I'm not saying the book didn't have it's uses, because there was some useful information in it, but overall, the drawbacks were just too big to be worth keeping it, or recommending it to anyone.
First, the obsession the author has with "all autistics are obsessed with video games, and won't do anything else given the option" was offensive, and completely off the mark for me. It was a real turn off for someone not interested in such things, and even when I was, I didn't let it interfere with functioning elsewhere in my life.
Second, the fixation the author had with "fitting in", and "not acting autistic", especially in public, I found very ableist, and counter to everything I learned years ago as a self-advocate!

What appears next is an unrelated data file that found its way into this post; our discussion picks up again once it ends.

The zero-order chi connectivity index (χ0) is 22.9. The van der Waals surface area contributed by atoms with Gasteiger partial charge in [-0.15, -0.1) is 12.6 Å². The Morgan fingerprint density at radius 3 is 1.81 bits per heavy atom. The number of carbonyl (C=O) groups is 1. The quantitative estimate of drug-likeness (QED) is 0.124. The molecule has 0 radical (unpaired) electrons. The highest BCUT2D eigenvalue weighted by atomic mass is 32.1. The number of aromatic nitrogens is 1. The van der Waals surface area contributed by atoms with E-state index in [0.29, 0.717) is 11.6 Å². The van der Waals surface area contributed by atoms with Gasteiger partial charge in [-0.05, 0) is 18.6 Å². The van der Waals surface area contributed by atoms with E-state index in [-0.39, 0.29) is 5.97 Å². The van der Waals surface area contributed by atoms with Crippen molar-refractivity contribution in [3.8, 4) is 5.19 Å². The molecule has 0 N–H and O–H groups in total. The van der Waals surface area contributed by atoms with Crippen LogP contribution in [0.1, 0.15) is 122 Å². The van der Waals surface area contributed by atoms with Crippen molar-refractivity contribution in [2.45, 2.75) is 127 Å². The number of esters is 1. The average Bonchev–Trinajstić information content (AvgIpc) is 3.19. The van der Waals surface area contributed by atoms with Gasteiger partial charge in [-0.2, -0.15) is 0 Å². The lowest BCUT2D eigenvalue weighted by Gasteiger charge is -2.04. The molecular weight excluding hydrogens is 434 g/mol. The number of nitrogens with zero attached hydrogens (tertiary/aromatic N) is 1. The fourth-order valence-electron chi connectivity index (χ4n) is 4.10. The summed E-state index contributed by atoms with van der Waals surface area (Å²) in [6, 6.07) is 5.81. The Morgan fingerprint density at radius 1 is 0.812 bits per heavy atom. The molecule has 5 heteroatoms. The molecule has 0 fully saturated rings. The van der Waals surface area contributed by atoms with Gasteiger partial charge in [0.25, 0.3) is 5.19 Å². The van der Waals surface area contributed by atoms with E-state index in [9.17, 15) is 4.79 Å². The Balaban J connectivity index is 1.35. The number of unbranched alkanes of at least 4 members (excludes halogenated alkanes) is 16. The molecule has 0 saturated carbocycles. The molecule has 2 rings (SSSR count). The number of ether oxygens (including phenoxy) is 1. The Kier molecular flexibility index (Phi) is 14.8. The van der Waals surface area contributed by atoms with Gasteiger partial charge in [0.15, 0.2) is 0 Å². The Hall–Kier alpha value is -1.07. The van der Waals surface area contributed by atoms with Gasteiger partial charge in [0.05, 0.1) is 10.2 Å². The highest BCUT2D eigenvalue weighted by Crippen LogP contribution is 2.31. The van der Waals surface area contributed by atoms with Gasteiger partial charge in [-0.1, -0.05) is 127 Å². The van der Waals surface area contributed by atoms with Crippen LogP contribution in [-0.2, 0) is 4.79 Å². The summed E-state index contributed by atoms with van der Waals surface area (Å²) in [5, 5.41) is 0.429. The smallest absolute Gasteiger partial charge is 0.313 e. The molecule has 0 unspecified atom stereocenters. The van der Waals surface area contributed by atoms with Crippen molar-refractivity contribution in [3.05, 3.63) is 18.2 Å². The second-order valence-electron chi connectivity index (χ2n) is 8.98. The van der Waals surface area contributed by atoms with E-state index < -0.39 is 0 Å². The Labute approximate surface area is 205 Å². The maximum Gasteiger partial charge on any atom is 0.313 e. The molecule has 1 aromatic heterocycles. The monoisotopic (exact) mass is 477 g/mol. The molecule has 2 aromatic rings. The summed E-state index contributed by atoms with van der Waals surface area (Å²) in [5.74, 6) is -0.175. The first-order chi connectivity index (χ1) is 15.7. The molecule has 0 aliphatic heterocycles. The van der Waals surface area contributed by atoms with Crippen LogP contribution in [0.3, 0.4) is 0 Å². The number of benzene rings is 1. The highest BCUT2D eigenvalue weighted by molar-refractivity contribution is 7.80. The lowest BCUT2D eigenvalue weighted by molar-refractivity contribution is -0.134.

My other objection to the book was that although it claims to address ASD in adults, it actually focused solely on adolescents and emerging adulthood, and therefore, people looking to get their first jobs, and live independently for the first time. Not particularly useful for those of us who've been adults for quite a while, and are still struggling with the NT world.
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Aspergers and Adulthood: A Guide to Working, Loving, and Living With Aspergers Syndrome 2021-02-03
Practical self-help guide to living with ASD